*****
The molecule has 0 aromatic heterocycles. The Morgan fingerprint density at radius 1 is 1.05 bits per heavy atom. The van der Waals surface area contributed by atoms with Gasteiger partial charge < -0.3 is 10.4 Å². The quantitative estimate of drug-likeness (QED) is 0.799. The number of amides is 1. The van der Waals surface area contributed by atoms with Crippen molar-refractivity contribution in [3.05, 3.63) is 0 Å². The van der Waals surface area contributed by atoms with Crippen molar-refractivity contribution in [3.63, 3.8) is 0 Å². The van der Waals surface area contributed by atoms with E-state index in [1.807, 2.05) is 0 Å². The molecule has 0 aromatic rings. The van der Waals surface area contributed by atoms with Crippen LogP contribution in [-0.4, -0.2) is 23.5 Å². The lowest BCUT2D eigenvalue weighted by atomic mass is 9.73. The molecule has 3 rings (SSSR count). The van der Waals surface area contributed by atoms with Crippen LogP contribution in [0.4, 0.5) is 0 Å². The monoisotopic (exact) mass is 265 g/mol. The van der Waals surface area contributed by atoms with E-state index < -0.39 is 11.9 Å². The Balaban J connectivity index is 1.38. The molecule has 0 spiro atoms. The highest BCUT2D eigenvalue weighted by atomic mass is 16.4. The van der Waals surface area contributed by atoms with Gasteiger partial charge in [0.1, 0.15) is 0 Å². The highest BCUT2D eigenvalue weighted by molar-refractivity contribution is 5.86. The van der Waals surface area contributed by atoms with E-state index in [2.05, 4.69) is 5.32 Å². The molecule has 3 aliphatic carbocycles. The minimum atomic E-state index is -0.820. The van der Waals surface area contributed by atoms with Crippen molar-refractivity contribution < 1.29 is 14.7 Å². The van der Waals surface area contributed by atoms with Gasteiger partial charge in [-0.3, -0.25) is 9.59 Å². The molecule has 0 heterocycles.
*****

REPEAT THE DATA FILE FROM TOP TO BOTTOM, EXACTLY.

The molecule has 0 aromatic heterocycles. The Morgan fingerprint density at radius 1 is 1.05 bits per heavy atom. The van der Waals surface area contributed by atoms with Gasteiger partial charge < -0.3 is 10.4 Å². The quantitative estimate of drug-likeness (QED) is 0.799. The number of amides is 1. The van der Waals surface area contributed by atoms with Crippen molar-refractivity contribution in [3.05, 3.63) is 0 Å². The van der Waals surface area contributed by atoms with Crippen molar-refractivity contribution in [3.63, 3.8) is 0 Å². The van der Waals surface area contributed by atoms with E-state index in [1.807, 2.05) is 0 Å². The molecule has 0 aromatic rings. The van der Waals surface area contributed by atoms with Crippen LogP contribution in [-0.4, -0.2) is 23.5 Å². The lowest BCUT2D eigenvalue weighted by atomic mass is 9.73. The molecule has 3 rings (SSSR count). The van der Waals surface area contributed by atoms with Crippen LogP contribution in [0.4, 0.5) is 0 Å². The monoisotopic (exact) mass is 265 g/mol. The van der Waals surface area contributed by atoms with E-state index < -0.39 is 11.9 Å². The Balaban J connectivity index is 1.38. The molecule has 0 spiro atoms. The highest BCUT2D eigenvalue weighted by atomic mass is 16.4. The van der Waals surface area contributed by atoms with Gasteiger partial charge in [0.1, 0.15) is 0 Å². The highest BCUT2D eigenvalue weighted by molar-refractivity contribution is 5.86. The van der Waals surface area contributed by atoms with E-state index in [2.05, 4.69) is 5.32 Å². The molecule has 3 aliphatic carbocycles. The minimum atomic E-state index is -0.820. The van der Waals surface area contributed by atoms with Crippen molar-refractivity contribution < 1.29 is 14.7 Å². The van der Waals surface area contributed by atoms with Gasteiger partial charge in [-0.3, -0.25) is 9.59 Å². The molecule has 0 heterocycles.